The COVID-19 crisis may have put a stop to millions of sports events, work conferences and meet-ups across the world, but it has not halted those in the cryptocurrency space.
The Coinfest Conference, which runs until April 4, has found a way to defy the coronavirus lockdown by setting up shop in the digital blockchain realm of Decentraland.
The first day of the virtual conference kicked off on March 30th, beginning with a round of games that offered users the chance to win MANA tokens — one of Decentraland’s native currencies.
Nearby museums and art galleries (seen below) offer visitors the chance to take in original art exhibits hosted within the virtual realm.
In-world screenshot of the Museum District
April 1 sees attendees relocate to coordinate point (61,-27) to Decentraland’s MetaZone, described as a “virtual fairground [...] with fireworks, food stalls, gazebos and gardens.” The main attraction will be a four-story tall tower of blockchain games, with players given the chance to win more MANA tokens.
The third day of the conference takes place across multiple coordinate points, including a nightclub, the Sugar Club. Also open for visitors is free entry to Ross Tower — a digital tribute to imprisoned Silk Road founder Ross Ulbricht. Five venues in total will comprise the landscape for a treasure-hunt, with winners being rewarded with Ether (ETH).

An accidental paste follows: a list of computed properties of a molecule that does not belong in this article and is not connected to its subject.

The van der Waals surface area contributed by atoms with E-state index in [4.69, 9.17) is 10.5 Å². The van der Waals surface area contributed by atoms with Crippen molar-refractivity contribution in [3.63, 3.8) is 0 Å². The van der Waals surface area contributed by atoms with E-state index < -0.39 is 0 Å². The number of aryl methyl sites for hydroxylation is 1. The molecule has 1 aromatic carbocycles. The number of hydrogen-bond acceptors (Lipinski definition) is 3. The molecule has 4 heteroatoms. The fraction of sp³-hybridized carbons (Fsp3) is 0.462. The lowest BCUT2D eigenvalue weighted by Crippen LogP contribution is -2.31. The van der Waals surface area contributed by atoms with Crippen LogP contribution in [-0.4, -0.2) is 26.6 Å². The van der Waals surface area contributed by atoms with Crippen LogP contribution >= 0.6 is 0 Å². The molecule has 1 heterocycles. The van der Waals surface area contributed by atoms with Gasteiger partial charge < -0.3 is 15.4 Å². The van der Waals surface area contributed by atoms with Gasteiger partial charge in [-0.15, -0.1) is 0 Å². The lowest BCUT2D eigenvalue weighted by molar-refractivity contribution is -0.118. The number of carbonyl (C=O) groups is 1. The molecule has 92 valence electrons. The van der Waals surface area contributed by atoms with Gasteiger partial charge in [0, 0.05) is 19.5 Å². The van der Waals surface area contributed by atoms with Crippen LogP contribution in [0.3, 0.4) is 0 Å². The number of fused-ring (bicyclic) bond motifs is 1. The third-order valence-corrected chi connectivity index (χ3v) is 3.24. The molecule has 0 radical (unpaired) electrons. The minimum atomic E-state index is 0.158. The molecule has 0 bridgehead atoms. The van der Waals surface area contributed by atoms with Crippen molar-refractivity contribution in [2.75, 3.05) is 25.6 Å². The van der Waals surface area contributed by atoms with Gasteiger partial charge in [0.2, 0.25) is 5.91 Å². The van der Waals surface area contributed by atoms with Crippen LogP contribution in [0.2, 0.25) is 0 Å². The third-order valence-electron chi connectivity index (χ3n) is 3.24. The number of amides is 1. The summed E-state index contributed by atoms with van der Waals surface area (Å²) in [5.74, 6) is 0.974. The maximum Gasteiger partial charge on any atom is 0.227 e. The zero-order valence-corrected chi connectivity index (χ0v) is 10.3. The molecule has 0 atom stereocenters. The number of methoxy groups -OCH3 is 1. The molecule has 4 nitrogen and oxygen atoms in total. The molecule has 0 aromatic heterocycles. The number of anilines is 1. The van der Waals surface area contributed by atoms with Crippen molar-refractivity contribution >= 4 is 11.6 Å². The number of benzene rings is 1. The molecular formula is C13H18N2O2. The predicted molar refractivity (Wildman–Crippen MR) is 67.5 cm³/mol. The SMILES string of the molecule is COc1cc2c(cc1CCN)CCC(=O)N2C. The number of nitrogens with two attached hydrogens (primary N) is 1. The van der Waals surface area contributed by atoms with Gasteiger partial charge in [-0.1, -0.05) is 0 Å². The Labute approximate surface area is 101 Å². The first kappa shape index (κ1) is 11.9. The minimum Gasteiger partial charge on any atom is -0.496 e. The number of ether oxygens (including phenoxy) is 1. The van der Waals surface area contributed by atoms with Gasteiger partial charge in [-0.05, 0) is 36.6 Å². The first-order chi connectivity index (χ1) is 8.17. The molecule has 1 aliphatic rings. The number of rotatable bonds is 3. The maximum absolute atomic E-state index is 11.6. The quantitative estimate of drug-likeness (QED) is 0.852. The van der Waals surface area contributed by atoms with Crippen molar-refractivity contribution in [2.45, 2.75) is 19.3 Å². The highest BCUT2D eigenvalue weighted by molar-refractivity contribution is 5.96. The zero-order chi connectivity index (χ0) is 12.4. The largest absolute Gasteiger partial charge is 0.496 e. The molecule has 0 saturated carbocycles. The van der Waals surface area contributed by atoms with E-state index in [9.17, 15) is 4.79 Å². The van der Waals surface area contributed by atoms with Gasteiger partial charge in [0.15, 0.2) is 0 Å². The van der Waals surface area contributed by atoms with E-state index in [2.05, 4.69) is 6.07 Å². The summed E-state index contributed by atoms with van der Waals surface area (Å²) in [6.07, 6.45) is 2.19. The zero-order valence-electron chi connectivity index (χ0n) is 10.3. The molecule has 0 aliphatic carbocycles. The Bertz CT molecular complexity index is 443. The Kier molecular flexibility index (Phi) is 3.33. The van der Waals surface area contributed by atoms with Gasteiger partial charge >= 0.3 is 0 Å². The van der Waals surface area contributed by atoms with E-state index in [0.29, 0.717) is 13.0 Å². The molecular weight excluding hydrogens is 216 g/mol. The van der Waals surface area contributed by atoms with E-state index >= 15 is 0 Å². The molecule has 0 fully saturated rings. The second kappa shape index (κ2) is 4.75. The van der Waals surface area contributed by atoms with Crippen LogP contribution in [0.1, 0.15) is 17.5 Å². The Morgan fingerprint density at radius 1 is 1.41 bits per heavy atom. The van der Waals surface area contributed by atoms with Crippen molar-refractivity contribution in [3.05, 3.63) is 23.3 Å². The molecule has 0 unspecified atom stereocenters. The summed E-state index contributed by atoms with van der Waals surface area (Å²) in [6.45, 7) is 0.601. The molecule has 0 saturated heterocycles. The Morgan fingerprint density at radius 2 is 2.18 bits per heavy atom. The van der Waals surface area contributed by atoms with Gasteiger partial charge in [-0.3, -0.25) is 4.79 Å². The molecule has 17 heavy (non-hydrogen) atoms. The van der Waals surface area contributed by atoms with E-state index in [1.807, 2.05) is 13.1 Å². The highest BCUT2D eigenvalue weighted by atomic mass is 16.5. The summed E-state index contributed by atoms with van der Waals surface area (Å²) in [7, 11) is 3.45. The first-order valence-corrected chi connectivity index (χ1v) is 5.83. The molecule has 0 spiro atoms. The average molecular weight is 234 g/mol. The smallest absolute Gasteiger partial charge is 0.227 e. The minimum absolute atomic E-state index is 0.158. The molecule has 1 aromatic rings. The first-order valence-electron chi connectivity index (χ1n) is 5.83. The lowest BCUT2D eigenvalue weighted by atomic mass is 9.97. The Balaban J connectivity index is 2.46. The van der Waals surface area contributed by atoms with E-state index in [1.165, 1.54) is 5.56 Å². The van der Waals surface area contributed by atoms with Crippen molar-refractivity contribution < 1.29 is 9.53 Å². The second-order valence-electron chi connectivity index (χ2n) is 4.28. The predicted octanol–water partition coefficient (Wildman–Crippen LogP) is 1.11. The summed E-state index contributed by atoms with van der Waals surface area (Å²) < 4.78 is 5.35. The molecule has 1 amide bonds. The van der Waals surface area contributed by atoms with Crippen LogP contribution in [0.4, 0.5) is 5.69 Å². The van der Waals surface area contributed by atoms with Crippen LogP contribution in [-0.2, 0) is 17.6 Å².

The final day of the event takes place at the Decentraland Conference Center on April 4, where presentations will be made via a virtual projector. Nearby attractions include a meditation garden, a temple and a theater district. A dance party has also been scheduled for 5pm UTC at a nearby cafe.
In-world screenshot of the Conference Center
Relocation to Decentraland’s Digital Realm
The Coinfest Conference is a free annual event that normally runs in multiple locations around the world simultaneously. On March 17, the creators of the event notified followers on Twitter that all event locations hosted in Europe and North America would be canceled due to the coronavirus lockdown.
The hosts initially hoped the Africa-based locations would still go ahead, but by March 21 it was announced that those too had been canceled.
Decentraland (MANA) launched in 2017, and comprises over 90,000 “parcels” of digital land — represented by LAND tokens. The dimensions of those parcels are 10 square meters, equating to a virtual landscape that’s 9 square kilometers in size (not including vertical space).
In May 2019 a 64-block parcel of land known as “The Secret of Satoshis Tea Garden” sold for $80,663, or 1,299,999 MANA.